Tag: Grave Markers

Indecipherable inscriptions on centuries old tombstones revealed using 3D technology.

Indecipherable inscriptions on centuries old tombstones revealed using 3D technology.

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Stuart, Erin and Alan Melanson in graveyard.
Erin and Stuart sit through an enthralling tale told by fellow ‘Melanson’ cousin, Alan Melanson.

This new technology is so very exciting to me. I’ve found that the information that proves to be most valuable from tombstones is that found on those from before 1850.

After 1850, most of the information is available in accessible records. Although there are records prior to 1850, the information on them is minimal at best. The earlier US censuses are the best example because the censuses prior only provide the full name of the head of the family and age ranges of spouses, children and others. This leaves a wide margin for error that is much narrower in later censuses that reveal names, ages, birth years, immigration data, occupations and relationships to the head of the household.

In a previous post, I described the fun my family and I had ‘tombstone hunting’ in Nova Scotia. We made a point of stopping at as many graveyards as possible and taking photos and transcriptions of the tombstones that had related surnames. The most memorable graveyard we visited was that of the well known “Graveyard Tour” at Fort Anne in Annapolis Royal, Nova Scotia. Our tour guide was a fellow Melanson family member and his knack of weaving entertaining and enthralling stories was evident as he led us through the maze of tombstones, recounting the most scandalous and mysterious tales. Several of these tombstones from the 1600s and 1700s were unreadable and this new 3D technology seems to be the answer to discovering and recording many of the actual transcriptions.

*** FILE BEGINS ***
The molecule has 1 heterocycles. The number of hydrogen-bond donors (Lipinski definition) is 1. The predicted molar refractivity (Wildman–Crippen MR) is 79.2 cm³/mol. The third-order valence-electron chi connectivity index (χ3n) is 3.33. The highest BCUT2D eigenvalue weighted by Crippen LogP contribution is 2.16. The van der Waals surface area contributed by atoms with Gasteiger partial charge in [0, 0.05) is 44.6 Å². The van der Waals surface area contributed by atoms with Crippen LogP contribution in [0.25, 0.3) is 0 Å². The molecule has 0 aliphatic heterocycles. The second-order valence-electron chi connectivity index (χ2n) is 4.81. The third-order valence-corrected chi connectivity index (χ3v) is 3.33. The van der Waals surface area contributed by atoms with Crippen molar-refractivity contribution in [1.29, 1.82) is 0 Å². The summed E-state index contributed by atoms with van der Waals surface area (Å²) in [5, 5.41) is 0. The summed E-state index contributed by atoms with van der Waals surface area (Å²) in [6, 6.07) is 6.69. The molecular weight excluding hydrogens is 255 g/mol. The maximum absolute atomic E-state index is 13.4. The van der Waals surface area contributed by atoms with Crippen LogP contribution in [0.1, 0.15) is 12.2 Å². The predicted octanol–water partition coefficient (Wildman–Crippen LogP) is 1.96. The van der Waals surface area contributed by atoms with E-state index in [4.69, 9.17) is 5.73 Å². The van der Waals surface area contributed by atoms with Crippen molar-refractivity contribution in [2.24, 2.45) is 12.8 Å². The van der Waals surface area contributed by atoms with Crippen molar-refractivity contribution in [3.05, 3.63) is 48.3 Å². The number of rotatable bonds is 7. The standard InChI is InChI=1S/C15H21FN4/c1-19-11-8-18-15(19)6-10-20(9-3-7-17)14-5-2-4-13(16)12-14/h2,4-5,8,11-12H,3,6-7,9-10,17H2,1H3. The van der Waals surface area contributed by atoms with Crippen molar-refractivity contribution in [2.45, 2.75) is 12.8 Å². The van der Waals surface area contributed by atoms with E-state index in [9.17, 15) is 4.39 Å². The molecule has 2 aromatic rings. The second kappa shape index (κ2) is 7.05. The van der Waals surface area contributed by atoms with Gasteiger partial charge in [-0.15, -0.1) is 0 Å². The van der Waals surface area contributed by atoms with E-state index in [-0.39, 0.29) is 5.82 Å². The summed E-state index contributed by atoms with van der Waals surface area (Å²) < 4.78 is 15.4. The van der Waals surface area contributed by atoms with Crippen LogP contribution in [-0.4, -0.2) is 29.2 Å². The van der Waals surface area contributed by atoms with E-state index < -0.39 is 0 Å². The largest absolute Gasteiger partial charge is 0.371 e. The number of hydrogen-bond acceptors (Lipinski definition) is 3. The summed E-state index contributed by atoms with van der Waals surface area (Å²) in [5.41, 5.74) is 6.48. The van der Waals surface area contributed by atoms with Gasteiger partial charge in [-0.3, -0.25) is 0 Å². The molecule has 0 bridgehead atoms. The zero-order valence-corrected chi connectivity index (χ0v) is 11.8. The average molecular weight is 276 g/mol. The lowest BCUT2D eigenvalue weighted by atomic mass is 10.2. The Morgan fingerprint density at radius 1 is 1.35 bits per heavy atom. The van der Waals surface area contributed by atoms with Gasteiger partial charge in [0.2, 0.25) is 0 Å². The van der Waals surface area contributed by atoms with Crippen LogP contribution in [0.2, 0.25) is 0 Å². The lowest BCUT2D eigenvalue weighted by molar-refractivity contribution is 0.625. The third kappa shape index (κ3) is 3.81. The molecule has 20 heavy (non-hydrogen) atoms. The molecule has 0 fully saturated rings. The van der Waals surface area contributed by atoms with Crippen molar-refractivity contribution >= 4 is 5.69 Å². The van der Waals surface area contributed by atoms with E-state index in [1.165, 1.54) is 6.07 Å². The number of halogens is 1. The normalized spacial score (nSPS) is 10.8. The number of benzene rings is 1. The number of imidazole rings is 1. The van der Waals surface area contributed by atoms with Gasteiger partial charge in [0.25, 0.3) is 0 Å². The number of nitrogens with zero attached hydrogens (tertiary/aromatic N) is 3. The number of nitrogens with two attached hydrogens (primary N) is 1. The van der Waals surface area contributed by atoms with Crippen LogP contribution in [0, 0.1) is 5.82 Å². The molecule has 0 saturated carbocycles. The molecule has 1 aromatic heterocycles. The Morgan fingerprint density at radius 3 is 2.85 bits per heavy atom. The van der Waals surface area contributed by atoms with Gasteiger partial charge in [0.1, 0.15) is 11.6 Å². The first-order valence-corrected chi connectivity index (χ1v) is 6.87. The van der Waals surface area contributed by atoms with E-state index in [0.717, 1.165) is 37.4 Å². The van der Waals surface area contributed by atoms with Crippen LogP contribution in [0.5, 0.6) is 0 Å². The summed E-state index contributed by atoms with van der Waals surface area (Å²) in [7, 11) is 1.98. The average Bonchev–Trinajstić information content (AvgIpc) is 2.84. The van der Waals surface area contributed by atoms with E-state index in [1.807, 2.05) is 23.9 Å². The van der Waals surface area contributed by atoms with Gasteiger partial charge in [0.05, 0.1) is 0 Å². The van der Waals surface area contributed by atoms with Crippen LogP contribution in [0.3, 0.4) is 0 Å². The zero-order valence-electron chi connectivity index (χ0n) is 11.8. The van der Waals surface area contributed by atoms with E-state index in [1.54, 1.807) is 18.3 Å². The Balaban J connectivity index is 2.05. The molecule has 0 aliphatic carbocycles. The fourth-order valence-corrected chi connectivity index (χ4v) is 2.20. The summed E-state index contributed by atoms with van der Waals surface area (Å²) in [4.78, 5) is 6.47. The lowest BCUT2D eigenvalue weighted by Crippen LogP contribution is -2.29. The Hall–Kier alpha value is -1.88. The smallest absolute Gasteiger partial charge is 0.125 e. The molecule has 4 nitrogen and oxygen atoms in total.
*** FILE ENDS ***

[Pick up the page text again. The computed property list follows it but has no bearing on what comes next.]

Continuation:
Grant Aylesworth, a Mount Allison anthropology professor, and the Government of New Brunswick’s archaeological services division are now reading the inscriptions on those illegible grave markers from the 1700s, using this new 3D software technology. The software derives the inscriptions from digital images of these tombstones. The innovative technology is freely available and is easy to learn and implement, although attempts are being made to streamline the process to encourage others to explore these old tombstones and recover as many inscriptions as possible.


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A primer on cemetery research to find ancestors.

A primer on cemetery research to find ancestors.

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I’ve always loved gravestone and cemetery research to find ancestors.

Although I do most of my genealogical research via the internet, and in a very small amount via snail mail, there is something visceral about visiting the actual graves of our ancestors and recording the information about them (and their families if in family plots).